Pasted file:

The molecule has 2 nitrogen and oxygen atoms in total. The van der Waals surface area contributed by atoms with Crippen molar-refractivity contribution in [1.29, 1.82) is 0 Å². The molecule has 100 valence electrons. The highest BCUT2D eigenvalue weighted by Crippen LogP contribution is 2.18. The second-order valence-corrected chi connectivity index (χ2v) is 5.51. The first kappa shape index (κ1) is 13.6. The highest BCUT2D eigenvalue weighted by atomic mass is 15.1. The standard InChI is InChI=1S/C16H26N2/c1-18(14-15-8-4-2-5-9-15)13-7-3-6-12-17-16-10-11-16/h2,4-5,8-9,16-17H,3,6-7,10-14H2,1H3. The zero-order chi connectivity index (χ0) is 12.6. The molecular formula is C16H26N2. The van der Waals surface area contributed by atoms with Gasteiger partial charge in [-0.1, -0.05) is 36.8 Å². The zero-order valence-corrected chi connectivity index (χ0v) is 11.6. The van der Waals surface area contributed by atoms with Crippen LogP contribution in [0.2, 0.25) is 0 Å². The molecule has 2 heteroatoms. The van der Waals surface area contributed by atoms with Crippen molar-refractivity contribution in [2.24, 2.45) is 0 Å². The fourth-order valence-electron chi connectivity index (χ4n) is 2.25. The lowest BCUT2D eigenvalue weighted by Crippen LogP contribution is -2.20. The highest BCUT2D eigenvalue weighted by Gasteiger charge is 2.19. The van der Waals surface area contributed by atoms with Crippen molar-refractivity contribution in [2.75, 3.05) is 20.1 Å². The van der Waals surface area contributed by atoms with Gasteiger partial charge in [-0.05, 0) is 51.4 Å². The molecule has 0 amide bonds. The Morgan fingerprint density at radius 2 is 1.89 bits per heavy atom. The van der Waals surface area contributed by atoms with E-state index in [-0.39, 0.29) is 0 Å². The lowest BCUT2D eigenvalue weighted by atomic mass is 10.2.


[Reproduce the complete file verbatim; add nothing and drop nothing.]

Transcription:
The molecule has 2 nitrogen and oxygen atoms in total. The van der Waals surface area contributed by atoms with Crippen molar-refractivity contribution in [1.29, 1.82) is 0 Å². The molecule has 100 valence electrons. The highest BCUT2D eigenvalue weighted by Crippen LogP contribution is 2.18. The second-order valence-corrected chi connectivity index (χ2v) is 5.51. The first kappa shape index (κ1) is 13.6. The highest BCUT2D eigenvalue weighted by atomic mass is 15.1. The standard InChI is InChI=1S/C16H26N2/c1-18(14-15-8-4-2-5-9-15)13-7-3-6-12-17-16-10-11-16/h2,4-5,8-9,16-17H,3,6-7,10-14H2,1H3. The zero-order chi connectivity index (χ0) is 12.6. The molecular formula is C16H26N2. The van der Waals surface area contributed by atoms with Gasteiger partial charge in [-0.1, -0.05) is 36.8 Å². The zero-order valence-corrected chi connectivity index (χ0v) is 11.6. The van der Waals surface area contributed by atoms with Crippen LogP contribution in [0.2, 0.25) is 0 Å². The molecule has 2 heteroatoms. The van der Waals surface area contributed by atoms with Crippen molar-refractivity contribution in [2.24, 2.45) is 0 Å². The fourth-order valence-electron chi connectivity index (χ4n) is 2.25. The lowest BCUT2D eigenvalue weighted by Crippen LogP contribution is -2.20. The highest BCUT2D eigenvalue weighted by Gasteiger charge is 2.19. The van der Waals surface area contributed by atoms with Crippen molar-refractivity contribution in [2.75, 3.05) is 20.1 Å². The van der Waals surface area contributed by atoms with Gasteiger partial charge in [-0.05, 0) is 51.4 Å². The molecule has 0 amide bonds. The Morgan fingerprint density at radius 2 is 1.89 bits per heavy atom. The van der Waals surface area contributed by atoms with E-state index in [-0.39, 0.29) is 0 Å². The lowest BCUT2D eigenvalue weighted by atomic mass is 10.2.